Serving the campus of the University of Alabama since 1894

The Crimson White

Serving the campus of the University of Alabama since 1894

The Crimson White

Serving the campus of the University of Alabama since 1894

The Crimson White

Fine dining brought to Northport

The empty building on the corner of 5th Street and Main Avenue in downtown Northport quietly opened its doors to a new restaurant last week. The tables were dressed, draped with white cloths and accessorized with wine glasses and silverware. The black and white tiled floor shone, and the bar was fully stocked.

“On Wednesday, we unlocked the doors to the public, but we didn’t tell anyone,” said restaurant owner Michael Allen. “We just let people discover Opus and walk in.”

Opus, the newest addition to Northport dining, offers fine dining with a multi-culturally inspired menu. This is the second restaurant owned by Michael and Claudia Allen, who are also owners of Kozy’s in Tuscaloosa.

After being with Kozy’s for nine years, Michael Allen said they were ready to try something new.

“Opus is a mix of all things,” Michael Allen said. “It has traditional aspects of Kozy’s, but this [restaurant] branches out with almost unlimited creativity for the menu.”

Robert Lewis, a UA alumnus and part of the wait staff, described the menu as a unique fusion of flavors.

“Opus combines a lot of cooking techniques, ranging from Spanish, French, Asian, Italian and American,” Lewis said.

While Opus offers an equivalent fine dining experience, both Lewis and Michael Allen said they believe this menu is more moderately priced than Kozy’s.

“Sure, students don’t eat fine dining all the time, but when they do want to go out, Opus is that option,” Michael Allen said. “Its contemporary part is directed a little bit more at students. We want to show that fine dining can be affordable.”

Soft jazz, the background music during the day, is switched out for more modern music at night.

The expanded martini and appetizer list encourages students to come and either eat or meet for drinks before going out, Michael Allen said.

“It may be a risk,” Michael Allen said of the contemporary elements, “but the student population and University in general is a major part of our community.”

The location and community were an important part of the growth of Opus. The previous two tenants were restaurants as well, and Lewis said the community was happy to see a restaurant take the space, which has been empty for more than three months.

“It fell into our lap,” Michael Allen said. “It’s a great building and a great location. We managed to give it a bit of a face lift — we have definitely made it our own.”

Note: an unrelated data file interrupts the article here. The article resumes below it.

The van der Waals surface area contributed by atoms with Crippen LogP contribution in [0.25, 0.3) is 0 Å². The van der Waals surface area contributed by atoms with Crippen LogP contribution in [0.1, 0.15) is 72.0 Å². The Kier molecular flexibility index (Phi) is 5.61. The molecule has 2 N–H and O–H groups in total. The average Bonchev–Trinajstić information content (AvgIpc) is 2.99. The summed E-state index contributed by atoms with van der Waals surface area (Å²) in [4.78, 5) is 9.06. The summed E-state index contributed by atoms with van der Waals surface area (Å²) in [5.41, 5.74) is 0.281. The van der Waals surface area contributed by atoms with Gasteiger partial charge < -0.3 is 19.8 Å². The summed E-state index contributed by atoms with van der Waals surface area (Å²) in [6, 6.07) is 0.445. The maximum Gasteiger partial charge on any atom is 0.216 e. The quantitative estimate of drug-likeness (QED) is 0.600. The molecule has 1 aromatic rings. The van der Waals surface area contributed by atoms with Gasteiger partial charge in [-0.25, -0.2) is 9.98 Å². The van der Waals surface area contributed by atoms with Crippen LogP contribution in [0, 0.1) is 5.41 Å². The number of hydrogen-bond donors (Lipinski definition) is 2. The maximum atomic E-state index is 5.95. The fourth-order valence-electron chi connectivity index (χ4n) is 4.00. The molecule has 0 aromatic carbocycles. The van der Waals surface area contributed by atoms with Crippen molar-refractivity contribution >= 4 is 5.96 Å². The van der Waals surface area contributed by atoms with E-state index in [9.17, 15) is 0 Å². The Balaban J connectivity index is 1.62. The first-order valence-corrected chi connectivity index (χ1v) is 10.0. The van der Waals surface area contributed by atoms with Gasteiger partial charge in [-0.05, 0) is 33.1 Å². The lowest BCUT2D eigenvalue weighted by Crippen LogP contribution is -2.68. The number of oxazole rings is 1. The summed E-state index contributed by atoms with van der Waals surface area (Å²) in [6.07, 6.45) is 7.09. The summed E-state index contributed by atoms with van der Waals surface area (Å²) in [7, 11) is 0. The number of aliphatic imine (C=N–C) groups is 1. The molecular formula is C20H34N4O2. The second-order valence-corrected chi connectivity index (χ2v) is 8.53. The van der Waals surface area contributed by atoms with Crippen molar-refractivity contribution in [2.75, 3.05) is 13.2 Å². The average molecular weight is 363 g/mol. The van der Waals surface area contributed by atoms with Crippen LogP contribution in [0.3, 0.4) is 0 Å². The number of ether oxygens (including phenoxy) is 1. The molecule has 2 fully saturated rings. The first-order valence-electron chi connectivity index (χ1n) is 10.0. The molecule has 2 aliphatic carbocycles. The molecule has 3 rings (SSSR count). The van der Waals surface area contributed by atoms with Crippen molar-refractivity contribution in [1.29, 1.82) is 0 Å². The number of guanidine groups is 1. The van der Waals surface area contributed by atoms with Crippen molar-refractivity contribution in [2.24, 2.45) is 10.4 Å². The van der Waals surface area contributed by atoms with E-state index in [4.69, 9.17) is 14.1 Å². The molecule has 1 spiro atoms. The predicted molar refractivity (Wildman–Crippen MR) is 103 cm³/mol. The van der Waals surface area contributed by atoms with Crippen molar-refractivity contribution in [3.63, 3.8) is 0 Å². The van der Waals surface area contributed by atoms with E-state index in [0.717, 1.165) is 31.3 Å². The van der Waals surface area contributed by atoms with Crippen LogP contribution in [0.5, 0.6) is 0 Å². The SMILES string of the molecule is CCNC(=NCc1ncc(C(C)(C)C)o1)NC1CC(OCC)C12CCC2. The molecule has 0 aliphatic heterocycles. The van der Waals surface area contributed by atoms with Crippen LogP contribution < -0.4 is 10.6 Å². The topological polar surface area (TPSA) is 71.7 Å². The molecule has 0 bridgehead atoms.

Despite the challenges of settling into a new place, Michael Allen said he has been pleased with the way that Opus opening has gone so far. Many of the wait staff, like Lewis, have come from Kozy’s and are already experienced.

“It’s a big job, but things are falling into place,” Michael Allen said.

Tuesday night, Opus served its first meal to close friends, new business neighbors and contributors to the restaurant.

“It was the best meal I’ve had in a really long time,” said Mary Cesar, owner of Mary’s Cakes, a bakery near Opus. 

The four-course meal consisted of quail “lollipops” wrapped in bacon, portobello lettuce wraps with gorgonzola cheese and tomato, a main dish of lobster pot pie and a dessert course of chocolate samplings.

Both Michael Allen and Lewis pointed out other notable menu items.

“The baked lobster macaroni and cheese has been a hit so far, as well as the appetizer menu,” Michael Allen said. He said the quail “lollipops” as his favorite.

Lewis pulled what he saw as the most popular dish from the gourmet sandwich menu— a blackened grouper sandwich. He also said the filet of beef au Poivre and the Newburg lobster pot pie as favorites.

During the lunch hour, three women leaving had only positive things to say. They described the meal as “tasty” and “delicious.”

According to Cesar, the Opus experience was not limited to the food. She said she found that the wait staff complemented the fine dining.

“It’s really unusual in Tuscaloosa to find service that pays as much attention as they did,” she said.

And it’s in serving the customer, Michael Allen said, that he finds his favorite part of the restaurant industry.  

“Every single day changes,” he said. “The menu changes, the specials change, people’s tastes change — but that’s what keeps it from becoming stagnant and complacent.”

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